A strength of this model is the empirical phase angle equation, which is important for the interconversion of E* to the relaxation modulus or creep compliance. Weaknesses of the model include a lack of a strong dependence on volumetric parameters, particularly at low V_{a} and VFA conditions. Also, questions arise regarding the ability of the G*_{b} parameter to account for the possible beneficial effects of modifiers.^{(7)} It must be noted that only 206 data points were used to determine the coefficients in the Hirsch model compared to 2,750 data points for the original Witczak model and 7,400 data points for the modified Witczak model.
Based on their findings from the Hirsch model, AlKhateeb et al. suggest the following model:^{(7)}
(9) 
Where:
G*_{g}  =  Dynamic shear modulus of asphalt binder at the glassy state (assumed to be 145,000 psi (999,050 kPa). 

Like the Hirsch model, this formulation is based on the law of mixtures for composite materials. In this model, the different material phases (aggregate, asphalt binder, and air) are considered to exist in parallel. Therefore, this model is a simpler interpretation of the Hirsch model. The researchers note that their model addresses one of the primary shortcomings of the Hirsch model (i.e., the Hirsch model's inability to accurately predict E* of the mixture at low frequencies and high temperatures).
Strengths of this model include the improved prediction of hightemperature and lowfrequency E* data for mixtures used in the FHWA accelerated loading facility (ALF) test strips. Weaknesses include a lack of model verification and the fact that the researchers who developed this model did so based on E* values obtained from tests at higher than recommended strain amplitudes (200 µε versus the recommended maximum of 75–150 µε).
The NCSU research team employed the ANN technique to develop new E* predictive models. The primary advantage of this approach over statistical regression is that the functional form of the relationship is not needed a priori. Considering that so many variables affect E* values and their interactions, the ANN technique captures complicated nonlinear relationships between E* and other mixture variables better than regression analysis.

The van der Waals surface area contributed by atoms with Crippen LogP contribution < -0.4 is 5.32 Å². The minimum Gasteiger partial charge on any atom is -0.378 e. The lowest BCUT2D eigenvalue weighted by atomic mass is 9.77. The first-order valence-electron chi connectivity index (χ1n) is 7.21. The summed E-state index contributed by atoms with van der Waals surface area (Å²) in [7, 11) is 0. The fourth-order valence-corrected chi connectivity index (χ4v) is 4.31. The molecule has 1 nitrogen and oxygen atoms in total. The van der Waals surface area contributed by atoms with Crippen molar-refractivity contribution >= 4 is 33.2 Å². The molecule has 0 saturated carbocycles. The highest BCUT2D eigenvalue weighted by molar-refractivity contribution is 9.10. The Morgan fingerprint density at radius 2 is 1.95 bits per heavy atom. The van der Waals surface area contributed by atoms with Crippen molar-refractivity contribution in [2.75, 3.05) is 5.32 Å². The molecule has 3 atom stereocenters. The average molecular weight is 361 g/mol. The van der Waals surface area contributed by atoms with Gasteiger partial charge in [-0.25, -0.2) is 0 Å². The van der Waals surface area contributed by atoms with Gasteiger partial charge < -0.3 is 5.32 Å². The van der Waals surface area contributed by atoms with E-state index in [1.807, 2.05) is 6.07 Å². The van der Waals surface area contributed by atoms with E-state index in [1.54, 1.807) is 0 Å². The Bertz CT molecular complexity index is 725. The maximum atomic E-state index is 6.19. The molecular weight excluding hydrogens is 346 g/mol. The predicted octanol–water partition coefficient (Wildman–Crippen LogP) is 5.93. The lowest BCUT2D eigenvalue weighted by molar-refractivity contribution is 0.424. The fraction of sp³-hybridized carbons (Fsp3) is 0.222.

The ANN technique was used in this research to develop several different models. The first model is the ANN model that predicts E* values using the input variables employed in the modified Witczak equation (i.e., binder dynamic modulus and phase angle, aggregate gradation, and volumetrics of the HMA mixture). The effort to develop this ANN model is described later in this report. The ANN technique was also applied to backcalculate E* values from M_{R}. During the FHWA DTFH6105RA00108 project, the NCSU research team developed a mechanistic approach to compute M_{R} from E* of HMA.^{(13,14)} This approach was verified successfully using measured data from mixtures with varying gradations and binder characteristics. The verified solutions were then applied to an available E* database to estimate the M_{R} values corresponding to the E* values. This database was used to develop an inverse algorithm based on the ANN technique that can predict E* from M_{R}. The development and verification of M_{R}E* ANN are presented later in this report. Finally, the ANN technique was used to develop an E* predictive model based on binder viscosity information. This ANN model is also described in this report.
Table 2 presents the necessary input variables for each predictive relationship discussed previously. For models that utilize G*_{b}, predictions are only possible at the temperatures and frequencies where G*_{b} values are available. Having G*_{b} only at the conditions used in Superpave™ testing is not sufficient for generating E* values over the range of conditions typically needed for mechanistic analysis (14–129.2 °F (10–54 °C)). For example, if the user has G*_{b} at only 147.2 °F (64 °C) and 10 radians per second (rad/s), then it is possible to predict the E* value only at 147.2 °F (64 °C) and 10 rad/s. To predict E* at 77 °F (25 °C) and 25 rad/s, the user must measure G*_{b} at 77 °F (25 °C) and 25 rad/s.
A preliminary review of available information in the LTPP materials database revealed that measured G*_{b} data are only available for most of the SPS9 projects and only at 10 rad/s at multiple temperatures. Even the available G*_{b} data are measured from binders aged at different levels (i.e., RTFOaged versus PAVaged binders). The lack of complete G*_{b} data at multiple temperatures and multiple frequencies is a serious problem because all of the models except the original Witczak equation require this information. (Note that the M_{R}E* ANN model needs the binder tT shift factor as well.) During the course of this project, the NCSU research team developed empirical models that allow the estimation of the RTFOaged G*_{b} values at multiple temperatures and frequencies from the G*_{b} values obtained at a single frequency and multiple temperatures and aging levels.